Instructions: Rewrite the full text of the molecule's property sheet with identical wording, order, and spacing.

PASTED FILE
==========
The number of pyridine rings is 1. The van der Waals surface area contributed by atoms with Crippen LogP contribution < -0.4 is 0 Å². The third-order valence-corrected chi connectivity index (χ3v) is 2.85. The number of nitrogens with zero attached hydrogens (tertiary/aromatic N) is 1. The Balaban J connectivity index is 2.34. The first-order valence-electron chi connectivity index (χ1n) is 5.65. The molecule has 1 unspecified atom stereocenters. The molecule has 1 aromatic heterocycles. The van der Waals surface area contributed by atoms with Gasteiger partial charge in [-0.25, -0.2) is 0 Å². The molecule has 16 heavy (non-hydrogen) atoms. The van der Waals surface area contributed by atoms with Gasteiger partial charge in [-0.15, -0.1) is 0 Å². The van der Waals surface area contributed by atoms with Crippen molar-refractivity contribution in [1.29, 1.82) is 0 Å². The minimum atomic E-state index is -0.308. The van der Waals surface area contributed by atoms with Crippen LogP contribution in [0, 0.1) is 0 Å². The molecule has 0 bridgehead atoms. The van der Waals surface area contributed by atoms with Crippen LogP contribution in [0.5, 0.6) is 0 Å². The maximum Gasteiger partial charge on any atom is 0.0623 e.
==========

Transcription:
The number of pyridine rings is 1. The van der Waals surface area contributed by atoms with Crippen LogP contribution < -0.4 is 0 Å². The third-order valence-corrected chi connectivity index (χ3v) is 2.85. The number of nitrogens with zero attached hydrogens (tertiary/aromatic N) is 1. The Balaban J connectivity index is 2.34. The first-order valence-electron chi connectivity index (χ1n) is 5.65. The molecule has 1 unspecified atom stereocenters. The molecule has 1 aromatic heterocycles. The van der Waals surface area contributed by atoms with Gasteiger partial charge in [-0.25, -0.2) is 0 Å². The molecule has 16 heavy (non-hydrogen) atoms. The van der Waals surface area contributed by atoms with Gasteiger partial charge in [-0.15, -0.1) is 0 Å². The van der Waals surface area contributed by atoms with Crippen molar-refractivity contribution in [1.29, 1.82) is 0 Å². The minimum atomic E-state index is -0.308. The van der Waals surface area contributed by atoms with Crippen LogP contribution in [0, 0.1) is 0 Å². The molecule has 0 bridgehead atoms. The van der Waals surface area contributed by atoms with Crippen LogP contribution in [0.5, 0.6) is 0 Å². The maximum Gasteiger partial charge on any atom is 0.0623 e.